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Q&A with Kay at Cultivate My Heart

What style of homeschooling does your family follow?

I call our homeschool style “Heart-to-Heart Homeschooling”. I came up with the term when I was creating my blog. It is a natural, common sense approach to homeschooling based on the ideas and methods of Charlotte Mason, Dr. Ruth Beechick, and Debbie Strayer.  I call it “Heart-to-Heart” because it is grounded in relationships—with God and each other—and emphasizes educating the whole child: heart, mind, and soul.

I only have one I’m schooling now, and he is graduating! This hasn’t been a typical year. He takes two dual-enrollment classes at a local junior college, and several of our core classes are done through our co-op that a friend and I started 12 years ago. We have been doing history, writing, and literature discussions with our co-op the last couple of years. Most of his work is pretty independent. I’m here to offer feedback on his writing, help get everything ready for college, and be ready anytime he wants to talk about life—at this point in life, that is really important.

When my boys were younger we typically started the day with a read-aloud and then did math. Math wasn’t a favorite of either of them and I found that it was best to get it over with early in the day. Each year the routine varied after that and included homework from our co-op classes. In elementary that was usually a science class (we used Jeannie Fulbright’s elementary science books) and in high school several of our core classes. My favorite full curriculum that we used was the Trail Guide to Learning series that my youngest used from 5th through 8th grades. I now write for them and wrote the Middle School Extensions for the curriculum.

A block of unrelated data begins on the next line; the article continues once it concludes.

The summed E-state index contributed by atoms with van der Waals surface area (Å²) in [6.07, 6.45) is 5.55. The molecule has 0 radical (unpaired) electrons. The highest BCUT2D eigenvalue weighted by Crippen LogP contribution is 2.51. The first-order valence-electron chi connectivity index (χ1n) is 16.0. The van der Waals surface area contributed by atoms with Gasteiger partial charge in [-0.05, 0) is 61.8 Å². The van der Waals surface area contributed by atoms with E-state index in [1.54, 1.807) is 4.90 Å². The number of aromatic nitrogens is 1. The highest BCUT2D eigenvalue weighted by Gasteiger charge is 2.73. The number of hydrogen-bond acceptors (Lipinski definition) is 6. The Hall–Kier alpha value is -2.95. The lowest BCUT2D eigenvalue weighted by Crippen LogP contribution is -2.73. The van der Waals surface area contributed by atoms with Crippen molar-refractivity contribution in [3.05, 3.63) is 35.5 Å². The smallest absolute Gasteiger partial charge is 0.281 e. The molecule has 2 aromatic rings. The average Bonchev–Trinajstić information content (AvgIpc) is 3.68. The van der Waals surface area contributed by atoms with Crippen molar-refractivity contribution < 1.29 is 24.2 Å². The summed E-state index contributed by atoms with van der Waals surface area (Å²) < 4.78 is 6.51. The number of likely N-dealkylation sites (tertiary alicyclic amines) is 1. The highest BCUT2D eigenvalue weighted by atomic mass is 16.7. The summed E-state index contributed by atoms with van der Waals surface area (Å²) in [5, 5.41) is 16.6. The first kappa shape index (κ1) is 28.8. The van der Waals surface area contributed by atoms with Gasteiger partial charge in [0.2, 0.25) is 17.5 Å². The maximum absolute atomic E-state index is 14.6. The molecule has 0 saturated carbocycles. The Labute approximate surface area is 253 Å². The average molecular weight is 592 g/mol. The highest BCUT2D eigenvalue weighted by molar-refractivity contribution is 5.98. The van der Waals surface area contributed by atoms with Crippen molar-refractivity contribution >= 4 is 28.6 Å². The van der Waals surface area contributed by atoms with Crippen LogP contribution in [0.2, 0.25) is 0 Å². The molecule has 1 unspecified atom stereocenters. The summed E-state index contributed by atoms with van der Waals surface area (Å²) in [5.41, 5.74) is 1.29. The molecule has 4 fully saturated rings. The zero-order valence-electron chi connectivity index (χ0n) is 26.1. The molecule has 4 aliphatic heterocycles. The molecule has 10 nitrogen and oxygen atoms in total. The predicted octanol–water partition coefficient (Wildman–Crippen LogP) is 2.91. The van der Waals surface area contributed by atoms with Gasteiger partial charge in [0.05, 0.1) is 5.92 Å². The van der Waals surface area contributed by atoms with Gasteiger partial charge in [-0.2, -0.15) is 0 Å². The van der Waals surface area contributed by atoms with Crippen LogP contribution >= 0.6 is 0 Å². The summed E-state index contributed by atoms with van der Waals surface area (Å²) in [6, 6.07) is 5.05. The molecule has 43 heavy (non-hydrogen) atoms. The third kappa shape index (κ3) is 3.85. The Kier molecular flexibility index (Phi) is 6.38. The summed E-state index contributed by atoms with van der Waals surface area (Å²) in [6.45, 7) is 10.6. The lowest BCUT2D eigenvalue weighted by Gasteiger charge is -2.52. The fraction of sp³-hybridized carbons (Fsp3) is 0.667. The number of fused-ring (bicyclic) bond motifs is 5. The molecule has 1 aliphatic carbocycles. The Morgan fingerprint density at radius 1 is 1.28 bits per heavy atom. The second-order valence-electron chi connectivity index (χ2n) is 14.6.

What state do you homeschool in, and what are the laws like there for homeschoolers? How does this affect the way you homeschool (if at all)?

We live in Texas which has very homeschooling friendly laws. We are considered a private school and there are just three state law requirements.

  • The instruction must be bona fide (i.e., not a sham).
  • The curriculum must be in visual form (e.g., books, workbooks, video monitor).
  • The curriculum must include the five basic subjects of reading, spelling, grammar, mathematics, and good citizenship.

Because of that, we have a lot of freedom in how we homeschool, the curriculum we have chosen, and the subjects we have studied. I love it! For high school, I looked at the Texas Education Agency’s recommended curriculum, as well as universities my sons were interested in attending, to help decide what courses they would cover in high school. I’m happy to say, neither has had trouble getting into their chosen university.

Why did your family begin homeschooling?

Short answer: We really feel God led us to homeschool.

When I first heard of homeschooling, I hate to admit I thought “Why would you do that to a child? And of course the standard “What about their socialization?” But we had the privilege of getting to know some wonderful homeschooling families and they changed my mind. I had a more positive view but resisted the idea of doing it ourselves. We even began the process of enrolling my oldest in a private school, but God seemed to keep bringing this idea of homeschooling back into our paths.